Which DAW

JosephDAqui

Silver Member
If you want to go with limitless creativity, as in making your own stuff, go with Ableton Live. It's a bit pricey but what you can do in the session view sets it apart from everything - it becomes an instrument at that point.
 

BacteriumFendYoke

Platinum Member
If you want to go with limitless creativity, as in making your own stuff, go with Ableton Live. It's a bit pricey but what you can do in the session view sets it apart from everything - it becomes an instrument at that point.
Ableton is extraordinarily good - I've seen it do wonderful, wonderful things. A friend of mine once used Max For Live (Max/MSP and Live working together) to write a program that could run an entire theatre using MIDI. Lights, pyro (yes), sound and any computerised contraption that could be plugged in from a single screen. It's a great DAW and a great bit of software.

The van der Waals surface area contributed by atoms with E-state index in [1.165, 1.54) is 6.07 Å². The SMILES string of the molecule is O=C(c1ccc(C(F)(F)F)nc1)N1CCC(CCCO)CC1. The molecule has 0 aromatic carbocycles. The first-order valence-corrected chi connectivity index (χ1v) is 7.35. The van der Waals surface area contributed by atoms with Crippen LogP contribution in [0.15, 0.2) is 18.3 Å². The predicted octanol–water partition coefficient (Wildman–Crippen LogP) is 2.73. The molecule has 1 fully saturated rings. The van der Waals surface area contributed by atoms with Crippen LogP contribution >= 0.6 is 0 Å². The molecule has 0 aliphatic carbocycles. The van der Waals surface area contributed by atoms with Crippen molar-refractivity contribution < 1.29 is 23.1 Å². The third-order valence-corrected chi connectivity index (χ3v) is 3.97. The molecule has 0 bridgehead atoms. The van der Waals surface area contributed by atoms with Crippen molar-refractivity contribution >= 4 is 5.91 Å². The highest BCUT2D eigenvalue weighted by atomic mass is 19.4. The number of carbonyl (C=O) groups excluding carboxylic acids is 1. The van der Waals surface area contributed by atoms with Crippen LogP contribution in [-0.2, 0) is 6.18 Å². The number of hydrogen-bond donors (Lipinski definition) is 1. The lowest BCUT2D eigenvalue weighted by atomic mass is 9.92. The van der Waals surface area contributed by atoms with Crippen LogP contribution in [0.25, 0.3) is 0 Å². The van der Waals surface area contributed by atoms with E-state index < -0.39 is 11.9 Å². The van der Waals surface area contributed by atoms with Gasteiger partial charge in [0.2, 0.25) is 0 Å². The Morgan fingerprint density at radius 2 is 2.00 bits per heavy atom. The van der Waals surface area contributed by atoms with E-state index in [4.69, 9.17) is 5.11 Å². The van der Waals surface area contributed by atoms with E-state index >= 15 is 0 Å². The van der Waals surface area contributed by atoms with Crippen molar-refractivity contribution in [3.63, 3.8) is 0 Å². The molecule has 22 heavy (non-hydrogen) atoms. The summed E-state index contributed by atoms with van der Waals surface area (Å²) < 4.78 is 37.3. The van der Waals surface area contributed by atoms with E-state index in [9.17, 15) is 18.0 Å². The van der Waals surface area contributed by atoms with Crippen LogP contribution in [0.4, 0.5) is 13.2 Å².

I never got into it though, I prefer a more traditional DAW and Ableton's workflow is very different from the rest.

To that end, I mostly use Logic (at work) and Reaper (at home) but all of the major DAWs have their merits and all are very capable of excellent results in the right hands.

It's probably not relevant to the OP any more but I would suggest downloading trials, trying each one out briefly and see which one you click with easiest. Then stick with that until you have a compelling reason to change. The most important thing with DAW software is that you understand the principles of what you're doing rather than getting bogged down in the specifics of the software. Fundamentally, they all do pretty much the same thing, just in slightly different ways.

I prefer to look at DAW software a bit like utility software like word processors. Some may have minor practical advantages over others but they all do the same thing and if you can use one, you can use others. We develop a preference for one over another for various reasons but we can still type a letter in any word processor and do a good job of it if you understand the principles - it's just that digital audio is a bit more complex than typing a letter.
 
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